Callendar House - Falkirk's most substantial ancient building, Callendar House (right) has a long history. It was for many years the seat of the Livingstones, Earls of Callendar and Linlithgow, and was later transformed into a kind of French chateau by William Forbes who had made his fortune through copper bottoming the keels of ships. It is now open to the public as a museum featuring a restored 1820s kitchen and a Victorian library.

The Steeple - In very heart of the town, the 140 ft. high town steeple, dating from 1813, is an important focal point. Its top 30 feet were replaced after a lightning strike in 1927. Tolbooth Street, immediately behind the steeple, is said to be Britain's shortest street; its length is 58 feet.

Falkirk Old Parish Church - On the site of a church established by St. Modan in the 6th century, the present church, surrounded by a graveyard with some interesting stones, dates from 1811 and incorporates a tower of 1738.

Antonine Wall - In the 2nd century AD, the north-western frontier of the Roman Empire, the Antonine Wall, passed right through the middle of present-day Falkirk. The outline of the mound and its defensive ditch are still apparent along the north edge of Callendar Park and at Tamfourhill.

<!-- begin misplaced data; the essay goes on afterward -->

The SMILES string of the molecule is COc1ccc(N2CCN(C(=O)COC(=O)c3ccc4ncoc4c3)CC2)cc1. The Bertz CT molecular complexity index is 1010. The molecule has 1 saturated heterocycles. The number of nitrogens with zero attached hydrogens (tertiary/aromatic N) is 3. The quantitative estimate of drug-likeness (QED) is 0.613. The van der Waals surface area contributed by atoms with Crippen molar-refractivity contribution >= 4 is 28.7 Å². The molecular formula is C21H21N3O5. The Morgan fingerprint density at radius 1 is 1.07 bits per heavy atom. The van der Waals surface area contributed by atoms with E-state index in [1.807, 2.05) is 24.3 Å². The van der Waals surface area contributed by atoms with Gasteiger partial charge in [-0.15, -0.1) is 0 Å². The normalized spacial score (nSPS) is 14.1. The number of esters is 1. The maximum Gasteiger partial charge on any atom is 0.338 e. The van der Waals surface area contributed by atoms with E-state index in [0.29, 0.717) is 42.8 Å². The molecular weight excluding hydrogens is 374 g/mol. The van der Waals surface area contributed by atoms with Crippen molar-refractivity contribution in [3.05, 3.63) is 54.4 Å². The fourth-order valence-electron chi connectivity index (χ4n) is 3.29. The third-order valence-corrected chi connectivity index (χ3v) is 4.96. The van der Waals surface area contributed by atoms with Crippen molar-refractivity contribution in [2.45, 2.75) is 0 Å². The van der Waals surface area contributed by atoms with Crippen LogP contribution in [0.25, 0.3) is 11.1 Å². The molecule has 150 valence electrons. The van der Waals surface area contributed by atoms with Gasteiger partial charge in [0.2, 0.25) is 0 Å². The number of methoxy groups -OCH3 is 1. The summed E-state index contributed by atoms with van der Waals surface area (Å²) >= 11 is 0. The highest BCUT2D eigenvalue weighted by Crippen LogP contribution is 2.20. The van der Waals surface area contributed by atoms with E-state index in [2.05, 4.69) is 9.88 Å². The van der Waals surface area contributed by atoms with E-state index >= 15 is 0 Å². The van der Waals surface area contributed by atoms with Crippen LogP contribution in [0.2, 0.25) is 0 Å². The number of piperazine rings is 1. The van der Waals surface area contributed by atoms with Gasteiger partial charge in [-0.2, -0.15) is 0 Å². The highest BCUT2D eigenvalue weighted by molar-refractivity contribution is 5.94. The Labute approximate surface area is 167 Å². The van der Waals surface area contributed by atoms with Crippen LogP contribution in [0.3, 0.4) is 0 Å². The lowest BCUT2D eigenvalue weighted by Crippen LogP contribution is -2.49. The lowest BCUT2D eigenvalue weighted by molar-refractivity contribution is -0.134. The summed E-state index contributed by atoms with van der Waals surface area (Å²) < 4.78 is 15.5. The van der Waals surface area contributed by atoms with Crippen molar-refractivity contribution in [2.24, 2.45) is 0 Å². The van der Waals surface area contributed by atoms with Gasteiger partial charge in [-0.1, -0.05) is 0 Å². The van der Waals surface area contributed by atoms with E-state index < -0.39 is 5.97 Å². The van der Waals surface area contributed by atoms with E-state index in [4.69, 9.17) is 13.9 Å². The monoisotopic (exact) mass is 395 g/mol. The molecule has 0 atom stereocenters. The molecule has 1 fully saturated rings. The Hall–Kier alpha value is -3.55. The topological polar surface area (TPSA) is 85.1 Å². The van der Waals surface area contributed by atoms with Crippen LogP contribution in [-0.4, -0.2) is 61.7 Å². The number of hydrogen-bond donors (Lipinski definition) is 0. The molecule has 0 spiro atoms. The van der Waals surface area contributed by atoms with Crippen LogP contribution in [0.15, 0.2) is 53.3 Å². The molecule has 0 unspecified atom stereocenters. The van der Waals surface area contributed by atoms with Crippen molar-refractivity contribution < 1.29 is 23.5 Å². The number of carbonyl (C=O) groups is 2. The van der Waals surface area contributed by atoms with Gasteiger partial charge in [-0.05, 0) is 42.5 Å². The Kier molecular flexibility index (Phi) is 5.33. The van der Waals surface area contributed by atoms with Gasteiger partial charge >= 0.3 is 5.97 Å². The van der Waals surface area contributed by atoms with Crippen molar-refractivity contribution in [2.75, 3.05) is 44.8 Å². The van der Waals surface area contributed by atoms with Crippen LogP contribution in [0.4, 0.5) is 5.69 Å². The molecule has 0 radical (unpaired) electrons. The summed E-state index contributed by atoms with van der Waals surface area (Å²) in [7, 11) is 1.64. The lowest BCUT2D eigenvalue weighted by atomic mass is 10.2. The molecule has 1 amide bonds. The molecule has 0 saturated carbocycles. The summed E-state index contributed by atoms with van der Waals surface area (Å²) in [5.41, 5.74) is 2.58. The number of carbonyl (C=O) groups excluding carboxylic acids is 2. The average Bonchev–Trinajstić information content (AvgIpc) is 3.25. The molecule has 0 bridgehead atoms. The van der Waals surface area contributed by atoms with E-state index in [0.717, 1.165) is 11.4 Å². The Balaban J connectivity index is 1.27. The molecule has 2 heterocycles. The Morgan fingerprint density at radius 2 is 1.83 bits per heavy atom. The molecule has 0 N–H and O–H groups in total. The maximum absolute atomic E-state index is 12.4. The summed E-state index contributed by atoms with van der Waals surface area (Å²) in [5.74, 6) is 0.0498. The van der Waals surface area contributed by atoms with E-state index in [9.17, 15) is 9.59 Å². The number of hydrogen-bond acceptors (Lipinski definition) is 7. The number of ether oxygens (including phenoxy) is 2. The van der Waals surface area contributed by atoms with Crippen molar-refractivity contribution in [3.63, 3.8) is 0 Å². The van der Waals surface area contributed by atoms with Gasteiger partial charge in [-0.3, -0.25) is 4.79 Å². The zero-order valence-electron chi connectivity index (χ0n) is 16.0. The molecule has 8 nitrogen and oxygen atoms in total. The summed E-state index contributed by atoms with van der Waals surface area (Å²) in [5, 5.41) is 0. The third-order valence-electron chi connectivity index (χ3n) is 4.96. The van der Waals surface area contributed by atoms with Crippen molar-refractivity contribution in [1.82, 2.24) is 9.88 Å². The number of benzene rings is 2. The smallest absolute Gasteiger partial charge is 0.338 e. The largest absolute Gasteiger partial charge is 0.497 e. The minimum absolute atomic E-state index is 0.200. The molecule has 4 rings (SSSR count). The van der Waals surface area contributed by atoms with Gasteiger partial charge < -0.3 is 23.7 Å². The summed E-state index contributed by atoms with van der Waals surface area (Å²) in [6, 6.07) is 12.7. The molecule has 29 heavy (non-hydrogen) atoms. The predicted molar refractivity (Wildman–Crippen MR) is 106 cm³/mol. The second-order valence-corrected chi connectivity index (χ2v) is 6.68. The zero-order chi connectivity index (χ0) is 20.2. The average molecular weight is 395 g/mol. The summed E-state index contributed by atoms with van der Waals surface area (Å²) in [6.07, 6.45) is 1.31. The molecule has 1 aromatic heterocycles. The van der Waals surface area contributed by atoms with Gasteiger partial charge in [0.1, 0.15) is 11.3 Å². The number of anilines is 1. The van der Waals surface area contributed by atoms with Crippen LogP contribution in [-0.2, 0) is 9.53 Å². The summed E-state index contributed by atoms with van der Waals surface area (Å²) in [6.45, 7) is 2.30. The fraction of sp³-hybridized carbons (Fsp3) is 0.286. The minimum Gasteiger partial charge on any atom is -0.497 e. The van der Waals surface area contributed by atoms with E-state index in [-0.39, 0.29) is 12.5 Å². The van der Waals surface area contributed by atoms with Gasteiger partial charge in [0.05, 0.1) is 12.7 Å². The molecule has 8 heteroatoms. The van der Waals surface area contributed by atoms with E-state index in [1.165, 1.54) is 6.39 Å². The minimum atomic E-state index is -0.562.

The photograph on the left shows Vicar Street at its junction with Princes Street which was opened by the Prince of Wales (later to become the Duke of Windsor) in 1933. The contemporary Tudor building makes an impressive sight at the street corner!

The Canals and the Falkirk Wheel - Falkirk's central position between Scotland's two greatest cities and between Forth and Clyde, together with its importance as an industrial centre caused it to become a centre for canal development in the late 18th and early 19th centuries. The Forth and Clyde Canal was opened in 1790 and the Union Canal to Edinburgh followed in 1822. Both canals have been restored by the British Waterways Board, with substantial financial backing from the National Lottery, as the 'Millennium Link'. The two canals are now linked by the Falkirk Wheel, the only rotating boatlift in the world.  It is a very impressive sight and is now a major tourist attraction in its own right. Other interesting features of the Union Canal in Falkirk are Scotland's only canal tunnels - one is situated at the top of the Falkirk Wheel and the other is near Falkirk High Station - if you want to walk through the latter, you may wish to take a torch as it is quite dimly lit!